Official Opposition calls for action to protect seniors in Long Term Care from second wave

Opposition Leader Ryan Meili and Critic for Seniors Matt Love called on the Sask. Party government today to take serious action in Long Term Care to ensure that we do not see the tragic outcomes experienced in Manitoba and other jurisdictions repeated in Saskatchewan.

We know long-term care settings are at high risk for Covid-19,” said Meili. “The modelling released yesterday by Dr. Shahab makes it clear lives are at stake. We have called for a three week circuit breaker to protect business and families. The government must act now to protect our loved ones who are the most susceptible to the virus.”

Love noted cases are rising in long-term care and seniors housing facilities in the province. In several jurisdictions, including Manitoba, similar settings are the site of severe outbreaks.

“As the new critic for Seniors, I have been talking to families and care providers in the past few weeks. It’s clear people do not know what is being done, and what is being planned, to keep family members safe,” said Love. “We know staff and medical professionals are doing everything they can, but the fact is people are scared. The government needs to make a plan and communicate that plan clearly to everyone in Saskatchewan."

The Official Opposition is calling for:

  • Funding from the government’s Covid-19 contingency fund to staff up in Long Term Care, as well as in Home Care to help keep more seniors safely at home
  • Regular and clear communication on pandemic outbreaks, and steps taken to mitigate those outbreaks, in long-term care settings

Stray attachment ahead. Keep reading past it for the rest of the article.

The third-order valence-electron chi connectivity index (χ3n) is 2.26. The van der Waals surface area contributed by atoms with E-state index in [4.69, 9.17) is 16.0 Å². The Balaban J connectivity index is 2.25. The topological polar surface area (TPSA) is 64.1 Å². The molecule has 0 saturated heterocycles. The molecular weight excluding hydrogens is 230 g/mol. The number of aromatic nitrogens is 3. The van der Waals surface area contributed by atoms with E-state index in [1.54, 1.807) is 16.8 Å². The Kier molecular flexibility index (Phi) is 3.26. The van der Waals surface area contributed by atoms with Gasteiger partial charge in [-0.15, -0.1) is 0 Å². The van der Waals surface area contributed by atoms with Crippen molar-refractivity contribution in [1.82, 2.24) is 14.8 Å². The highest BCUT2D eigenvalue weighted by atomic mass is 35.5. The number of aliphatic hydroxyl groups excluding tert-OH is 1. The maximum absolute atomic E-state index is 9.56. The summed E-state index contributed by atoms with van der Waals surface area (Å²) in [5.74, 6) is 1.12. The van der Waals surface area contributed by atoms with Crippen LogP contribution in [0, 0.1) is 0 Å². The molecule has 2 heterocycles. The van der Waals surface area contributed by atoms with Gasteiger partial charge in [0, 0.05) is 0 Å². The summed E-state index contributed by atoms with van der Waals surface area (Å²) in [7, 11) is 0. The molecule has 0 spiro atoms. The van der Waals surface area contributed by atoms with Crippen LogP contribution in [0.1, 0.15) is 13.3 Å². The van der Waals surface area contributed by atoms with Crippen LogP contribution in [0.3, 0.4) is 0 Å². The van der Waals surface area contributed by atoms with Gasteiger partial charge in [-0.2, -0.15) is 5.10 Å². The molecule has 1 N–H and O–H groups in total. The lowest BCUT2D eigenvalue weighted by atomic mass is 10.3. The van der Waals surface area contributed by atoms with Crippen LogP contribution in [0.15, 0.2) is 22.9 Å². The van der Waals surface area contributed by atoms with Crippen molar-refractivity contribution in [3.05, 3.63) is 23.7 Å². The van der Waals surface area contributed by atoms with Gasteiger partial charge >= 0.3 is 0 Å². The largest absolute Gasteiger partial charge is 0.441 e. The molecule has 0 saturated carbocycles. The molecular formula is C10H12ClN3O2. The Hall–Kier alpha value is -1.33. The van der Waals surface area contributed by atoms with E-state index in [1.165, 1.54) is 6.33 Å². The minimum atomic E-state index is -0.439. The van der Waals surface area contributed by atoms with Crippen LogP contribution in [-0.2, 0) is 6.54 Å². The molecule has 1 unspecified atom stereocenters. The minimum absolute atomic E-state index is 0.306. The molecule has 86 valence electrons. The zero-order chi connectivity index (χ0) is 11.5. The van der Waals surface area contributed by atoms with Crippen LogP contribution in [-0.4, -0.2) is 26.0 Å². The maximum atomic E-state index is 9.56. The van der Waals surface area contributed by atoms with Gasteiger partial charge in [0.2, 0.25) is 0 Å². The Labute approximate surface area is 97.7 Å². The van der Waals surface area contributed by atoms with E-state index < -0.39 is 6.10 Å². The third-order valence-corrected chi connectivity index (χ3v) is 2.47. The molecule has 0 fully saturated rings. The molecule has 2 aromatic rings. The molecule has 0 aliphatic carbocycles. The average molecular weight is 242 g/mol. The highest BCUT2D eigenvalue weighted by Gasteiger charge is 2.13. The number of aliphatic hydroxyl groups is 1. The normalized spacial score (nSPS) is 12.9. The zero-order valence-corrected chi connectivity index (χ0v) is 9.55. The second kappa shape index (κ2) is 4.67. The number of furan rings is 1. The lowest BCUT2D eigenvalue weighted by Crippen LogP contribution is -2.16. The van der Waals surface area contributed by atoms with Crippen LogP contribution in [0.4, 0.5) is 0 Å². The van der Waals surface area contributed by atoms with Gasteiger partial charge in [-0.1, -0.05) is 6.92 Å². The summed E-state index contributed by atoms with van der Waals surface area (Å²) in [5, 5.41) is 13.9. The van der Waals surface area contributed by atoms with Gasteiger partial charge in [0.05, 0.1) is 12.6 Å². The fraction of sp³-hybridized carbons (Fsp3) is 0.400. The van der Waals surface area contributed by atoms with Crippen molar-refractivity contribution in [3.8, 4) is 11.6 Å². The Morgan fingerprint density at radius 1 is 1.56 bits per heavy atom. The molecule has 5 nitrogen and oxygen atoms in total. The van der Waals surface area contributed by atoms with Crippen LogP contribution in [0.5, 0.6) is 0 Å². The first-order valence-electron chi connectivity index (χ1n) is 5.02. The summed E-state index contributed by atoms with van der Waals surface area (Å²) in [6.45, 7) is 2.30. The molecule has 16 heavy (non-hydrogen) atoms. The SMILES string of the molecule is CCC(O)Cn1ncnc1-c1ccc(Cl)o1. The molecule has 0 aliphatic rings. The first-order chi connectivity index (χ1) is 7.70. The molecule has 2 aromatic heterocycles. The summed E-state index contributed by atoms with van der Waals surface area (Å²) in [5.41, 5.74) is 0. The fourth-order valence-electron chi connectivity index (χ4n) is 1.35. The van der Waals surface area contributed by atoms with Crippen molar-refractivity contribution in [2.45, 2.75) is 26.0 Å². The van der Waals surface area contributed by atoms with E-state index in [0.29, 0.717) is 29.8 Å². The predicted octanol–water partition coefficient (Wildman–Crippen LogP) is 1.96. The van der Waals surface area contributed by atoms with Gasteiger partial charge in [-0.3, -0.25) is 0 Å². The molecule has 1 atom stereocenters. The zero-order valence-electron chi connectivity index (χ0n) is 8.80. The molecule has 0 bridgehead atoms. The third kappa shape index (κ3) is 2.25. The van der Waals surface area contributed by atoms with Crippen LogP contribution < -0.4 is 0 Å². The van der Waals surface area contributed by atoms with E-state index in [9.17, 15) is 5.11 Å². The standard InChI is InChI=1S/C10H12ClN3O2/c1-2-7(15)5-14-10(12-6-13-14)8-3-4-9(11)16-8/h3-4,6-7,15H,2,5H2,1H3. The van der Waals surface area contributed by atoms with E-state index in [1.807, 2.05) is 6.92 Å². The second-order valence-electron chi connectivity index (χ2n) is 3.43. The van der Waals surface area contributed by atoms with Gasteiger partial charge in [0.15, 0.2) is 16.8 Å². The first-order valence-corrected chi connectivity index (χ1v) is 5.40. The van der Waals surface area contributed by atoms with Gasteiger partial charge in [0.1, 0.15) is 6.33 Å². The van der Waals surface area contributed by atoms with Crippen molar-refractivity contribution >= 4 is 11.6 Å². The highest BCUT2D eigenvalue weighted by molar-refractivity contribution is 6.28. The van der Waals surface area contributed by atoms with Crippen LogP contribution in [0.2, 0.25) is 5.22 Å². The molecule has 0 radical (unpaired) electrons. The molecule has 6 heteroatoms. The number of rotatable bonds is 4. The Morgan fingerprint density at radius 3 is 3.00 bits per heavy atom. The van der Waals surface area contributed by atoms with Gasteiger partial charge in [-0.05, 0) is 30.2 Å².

• An independent review of the state of long-term care, where understaffing and inadequate care are a chronic problem and pose real risk today
  • An emergency protocol be put in place to guarantee minimum standards of care, with the appropriate resident to caregiver ratios, minimum hours of daily care for each resident in Long Term Care and reduction of the number of residents per room
  • An immediate and public review of staffing levels, including the measures taken to ensure that staff are not working in more than one facility
  • Work with families and community organizations to address the mental health needs of of seniors, including increased access to technology to allow for more socialization opportunities for residents in long-term care settings and those in self-isolation at home

“It is clear from what we have seen in other provinces that the time to act to protect seniors is now,” said Meili. “The government has had months to act, but we’ve seen no plan. We need to immediately staff up, reduce the number of residents per room and establish clear communication with families and the people of Saskatchewan.”